The chief of the Comoros island of Anjouan fled in a speedboat Wednesday to the French Indian Ocean territory of Mayotte, leaving his capital in the hands of victorious African troops.
Ousted rebel leader Colonel Mohammed Bacar sought asylum on Mayotte one day after a force of Comoran federal troops, backed by a mainly-Tanzanian African Union force, invaded Anjouan in an operation to reunite the archipelago.
"Colonel Mohammed Bacar arrived in Mayotte on Wednesday at 3 pm local time (GMT+12) on board a speedboat. There were about a dozen men with him, some of them armed," a source said, speaking on condition of anonymity.
"Mr. Bacar is in a secure area, along with the men who accompanied him. All of them have asked for political asylum in France, after what happened on Anjouan," the well-placed official told AFP.
France's ministry for overseas territories confirmed that the 45-year-old former naval and police officer had arrived on Mayotte, around 60 kilometres (37 miles) from Anjouan, and had requested political asylum.
Comoran Defence Minister Mohamed Bacar Dossar refused to comment on Bacar's escape, but said the country had issued international arrest warrants for him and his associates accusing them of "rebellion and torture".
"We informed France of this in case he tried to get to Mayotte, but we got no guarantees. The French ambassador told us they'd be embarrassed if he came, but that they'd have to study any asylum application," Dossar said.
Bacar seized power in Anjouan -- one of three islands in the Comoros federation — in 2001 and was confirmed in office by an election in 2002.
In 2007, the French-trained officer staged another election to confirm his re-election, but the vote was rejected as illegal by both the Comoros federal government and the African Union.
He and a force of several hundred armed police nevertheless continued to control the island until Tuesday, when an estimated 1,400 AU and Comoros troops made good their threat to invade and re-establish federal rule.
"The troops are involved in an operation to sweep the area around the presidential palace and secure it," Comoran army spokesman Ahmed Sidi said.
At least 11 civilians were wounded in clashes that broke out after the invasion force disembarked from fishing boats on Tuesday and stormed the Anjouan capital Mutsamudu, hospital sources said.
Both Bacar's personal home and the presidential palace were captured after brief skirmishes, along with the key radio station, and on Wednesday they were under the control of victorious Comoros forces.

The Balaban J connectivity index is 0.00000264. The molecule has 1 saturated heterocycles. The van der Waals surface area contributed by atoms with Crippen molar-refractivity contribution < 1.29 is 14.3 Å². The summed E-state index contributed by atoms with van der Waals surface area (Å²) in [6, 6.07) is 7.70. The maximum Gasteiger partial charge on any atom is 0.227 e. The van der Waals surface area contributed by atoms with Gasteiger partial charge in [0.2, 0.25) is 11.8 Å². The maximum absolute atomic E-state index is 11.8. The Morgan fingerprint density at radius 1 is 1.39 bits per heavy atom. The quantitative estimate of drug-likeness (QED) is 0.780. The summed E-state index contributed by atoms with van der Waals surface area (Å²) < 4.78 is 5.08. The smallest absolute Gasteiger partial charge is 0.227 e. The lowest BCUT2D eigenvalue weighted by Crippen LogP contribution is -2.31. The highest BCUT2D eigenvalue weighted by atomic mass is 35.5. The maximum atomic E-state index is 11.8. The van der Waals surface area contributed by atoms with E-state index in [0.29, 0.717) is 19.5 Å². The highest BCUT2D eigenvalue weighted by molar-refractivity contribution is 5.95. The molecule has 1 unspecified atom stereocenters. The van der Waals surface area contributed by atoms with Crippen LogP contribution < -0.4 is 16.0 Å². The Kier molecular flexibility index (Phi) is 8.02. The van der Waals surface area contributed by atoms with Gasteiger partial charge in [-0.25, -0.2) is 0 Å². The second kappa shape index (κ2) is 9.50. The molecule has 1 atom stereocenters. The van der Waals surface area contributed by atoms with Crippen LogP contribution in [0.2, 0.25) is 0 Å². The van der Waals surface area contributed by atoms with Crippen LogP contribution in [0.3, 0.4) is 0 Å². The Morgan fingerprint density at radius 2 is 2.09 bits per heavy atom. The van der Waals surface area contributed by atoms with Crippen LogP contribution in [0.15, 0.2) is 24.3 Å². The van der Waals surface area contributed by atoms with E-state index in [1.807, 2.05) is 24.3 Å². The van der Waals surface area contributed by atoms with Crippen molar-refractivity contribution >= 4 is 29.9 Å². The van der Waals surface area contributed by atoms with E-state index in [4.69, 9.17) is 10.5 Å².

Witnesses said Bacar — who faces accusations of war crimes if caught — and his guards had left his residence early on Tuesday and fled into the hills.
The authorities in the federal capital Moroni, on the main island of Grande Comore, wasted no time in finding a replacement to rule Anjouan.
Comoran Vice President Ikililou Dhoinine was already on Anjouan running things at the head of a central government delegation until a transitional government could be put in place, cabinet minister Ali Mmadi said.
"This transitional government will be set up by week's end," government spokesman Abdourahim Said Bakar told AFP, adding that a new cabinet would be announced on Friday.
Mmadi said the transitional government would be headed by Anjouan's appeals court chief, Laili Zamane, and that new elections were slated for May.
The invasion of the coup-prone archipelago was supported by both the former colonial power France — which helped airlift African Union troops to the islands — and the United States.
Tanzanian, Sudanese, and Comoran troops were greeted with cheers from the local population when they landed before dawn on Tuesday and there was only light resistance from Bacar's militiamen.
Since winning independence from France in 1975, the Comoros archipelago — whose name comes from the Arabic for "moon" — has never known constitutional stability and has endured 19 coups or coup attempts.
Anjouan has a scattering of villages and is home to 240,000 people. It is known mainly as the world's leading exporter of ylang-ylang flowers and for its shady offshore banking industry.